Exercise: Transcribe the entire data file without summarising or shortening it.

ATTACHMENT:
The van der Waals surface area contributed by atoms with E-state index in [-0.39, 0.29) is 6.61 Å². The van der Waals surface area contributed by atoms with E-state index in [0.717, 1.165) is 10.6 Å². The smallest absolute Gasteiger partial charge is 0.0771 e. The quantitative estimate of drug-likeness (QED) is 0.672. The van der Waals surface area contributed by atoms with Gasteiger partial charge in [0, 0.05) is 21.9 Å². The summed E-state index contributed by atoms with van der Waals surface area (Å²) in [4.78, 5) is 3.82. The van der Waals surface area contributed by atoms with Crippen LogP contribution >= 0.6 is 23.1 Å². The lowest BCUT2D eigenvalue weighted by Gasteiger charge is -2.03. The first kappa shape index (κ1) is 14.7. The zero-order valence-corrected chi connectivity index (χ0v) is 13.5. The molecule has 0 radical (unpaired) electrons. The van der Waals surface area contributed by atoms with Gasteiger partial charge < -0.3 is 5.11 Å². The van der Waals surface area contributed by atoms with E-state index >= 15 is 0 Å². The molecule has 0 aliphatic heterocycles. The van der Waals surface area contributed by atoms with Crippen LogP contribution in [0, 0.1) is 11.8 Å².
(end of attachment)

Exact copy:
The van der Waals surface area contributed by atoms with E-state index in [-0.39, 0.29) is 6.61 Å². The van der Waals surface area contributed by atoms with E-state index in [0.717, 1.165) is 10.6 Å². The smallest absolute Gasteiger partial charge is 0.0771 e. The quantitative estimate of drug-likeness (QED) is 0.672. The van der Waals surface area contributed by atoms with Gasteiger partial charge in [0, 0.05) is 21.9 Å². The summed E-state index contributed by atoms with van der Waals surface area (Å²) in [4.78, 5) is 3.82. The van der Waals surface area contributed by atoms with Crippen LogP contribution >= 0.6 is 23.1 Å². The lowest BCUT2D eigenvalue weighted by Gasteiger charge is -2.03. The first kappa shape index (κ1) is 14.7. The zero-order valence-corrected chi connectivity index (χ0v) is 13.5. The molecule has 0 radical (unpaired) electrons. The van der Waals surface area contributed by atoms with Gasteiger partial charge < -0.3 is 5.11 Å². The van der Waals surface area contributed by atoms with E-state index >= 15 is 0 Å². The molecule has 0 aliphatic heterocycles. The van der Waals surface area contributed by atoms with Crippen LogP contribution in [0, 0.1) is 11.8 Å².